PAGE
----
Plus Three: Strategy. Design. Technology.

USHLI announces Project SED, a virtual civics classroom slated to reach 1.5 million students in 2012

Posted on 12/14/2011 @ 08:30 AM

Tags: Hispanic strategy

Project SED (Students for an Educated Democracy) uses latest in social media and on-line engagement technology to educate and engage new and future voters

WASHINGTON, D.C. – Today the U.S. Hispanic Leadership Institute (USHLI) introduced Project SED, a virtual classroom bringing civics education to the age of social media. The project is the boldest in USHLI’s 20-year history and aims to reach 1.5 million students in 2012 alone. The students will learn about federal and state elections, participate in mock elections, and interact with peers online and with mobile phones.

"We are very excited to launch Project SED. The annual USHLI conference will turn 30 this year—we have seen major technological advances throughout our tenure, and we have seen how successful students can be when we provide them with the necessary tools to stay active and engaged in their communities locally and nationally," said Dr. Juan Andrade, president of the United States Hispanic Leadership Institute. "If we want to promote civic engagement and encourage young people to vote we must put the power in their hands—specifically, cell phones and other electronic devices. It's the way the world communicates and USHLI will remain at the forefront."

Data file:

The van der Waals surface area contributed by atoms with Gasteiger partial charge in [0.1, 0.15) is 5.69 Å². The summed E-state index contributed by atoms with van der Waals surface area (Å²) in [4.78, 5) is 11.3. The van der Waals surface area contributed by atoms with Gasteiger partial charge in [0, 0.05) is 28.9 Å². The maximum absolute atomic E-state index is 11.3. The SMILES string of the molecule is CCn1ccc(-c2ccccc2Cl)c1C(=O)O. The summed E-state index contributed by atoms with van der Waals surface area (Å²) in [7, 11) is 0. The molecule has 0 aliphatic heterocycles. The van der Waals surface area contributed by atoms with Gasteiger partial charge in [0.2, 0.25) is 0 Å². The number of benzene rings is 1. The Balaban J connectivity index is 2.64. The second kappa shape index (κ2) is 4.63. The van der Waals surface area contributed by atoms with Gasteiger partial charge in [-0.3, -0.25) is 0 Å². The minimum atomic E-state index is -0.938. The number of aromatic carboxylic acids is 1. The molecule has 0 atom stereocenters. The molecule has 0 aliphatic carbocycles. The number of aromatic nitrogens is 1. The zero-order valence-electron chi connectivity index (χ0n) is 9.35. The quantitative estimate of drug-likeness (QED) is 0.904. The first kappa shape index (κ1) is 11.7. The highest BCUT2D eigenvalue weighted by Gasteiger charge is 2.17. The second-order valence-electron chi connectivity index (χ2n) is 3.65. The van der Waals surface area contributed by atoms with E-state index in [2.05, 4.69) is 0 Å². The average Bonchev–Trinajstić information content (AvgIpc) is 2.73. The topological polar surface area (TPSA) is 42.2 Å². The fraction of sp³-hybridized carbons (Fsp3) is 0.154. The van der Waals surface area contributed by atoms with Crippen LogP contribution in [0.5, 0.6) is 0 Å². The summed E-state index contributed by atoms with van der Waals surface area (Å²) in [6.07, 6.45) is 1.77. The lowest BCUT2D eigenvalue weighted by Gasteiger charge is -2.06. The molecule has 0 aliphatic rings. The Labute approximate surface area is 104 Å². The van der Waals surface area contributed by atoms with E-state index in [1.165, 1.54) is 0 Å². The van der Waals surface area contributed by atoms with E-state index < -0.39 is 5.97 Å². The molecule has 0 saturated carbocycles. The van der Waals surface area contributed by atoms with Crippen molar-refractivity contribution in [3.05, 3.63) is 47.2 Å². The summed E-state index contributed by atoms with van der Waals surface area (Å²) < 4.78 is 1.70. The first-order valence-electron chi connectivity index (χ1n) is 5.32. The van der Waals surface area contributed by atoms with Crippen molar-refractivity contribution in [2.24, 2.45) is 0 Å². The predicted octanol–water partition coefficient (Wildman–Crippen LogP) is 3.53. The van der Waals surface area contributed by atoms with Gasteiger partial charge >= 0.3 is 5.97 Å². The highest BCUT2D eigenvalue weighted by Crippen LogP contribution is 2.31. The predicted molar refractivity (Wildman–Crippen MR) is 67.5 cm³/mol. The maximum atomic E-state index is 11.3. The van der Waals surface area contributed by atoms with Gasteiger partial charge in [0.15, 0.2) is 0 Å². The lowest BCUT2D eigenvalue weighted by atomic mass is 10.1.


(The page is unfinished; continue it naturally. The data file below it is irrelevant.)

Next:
Dr. Juan Andrade

Dr. Juan Andrade

Project SED (Students for an Educated Democracy) first began as a civics education program in the Chicago area nearly 15 years ago. Today it expands to computers, mobile phones, and social networks spanning the country. After studying gubernatorial, congressional, senatorial, and presidential elections, students will discuss issues and candidates, trade the latest political humor, and then vote in a mock election. Students turning 18 years old by election day will receive information on registering to vote.

“This ambitious project takes participating in our democracy out of the classroom and into the lives of today’s students: on Facebook or Twitter and by text or email,” said Juan Proaño, president and co-founder of technology company Plus Three. “At Plus Three we are delighted to lend our technology expertise to this crucial project. Discussing political issues and casting a ballot are key tenants of American life. The next generation of voters is well served by integrating civics education where they live, learn, and interact—online.”

USHLI is a Chicago-based national non-profit tax-exempt organization whose mission is to promote civic engagement, social integration, research, leadership development, redistricting and financial literacy. USHLI was incorporated in 1982 in Illinois as the Midwest Voter Registration Education Project, and changed its name to the United States Hispanic Leadership Institute in 1996.


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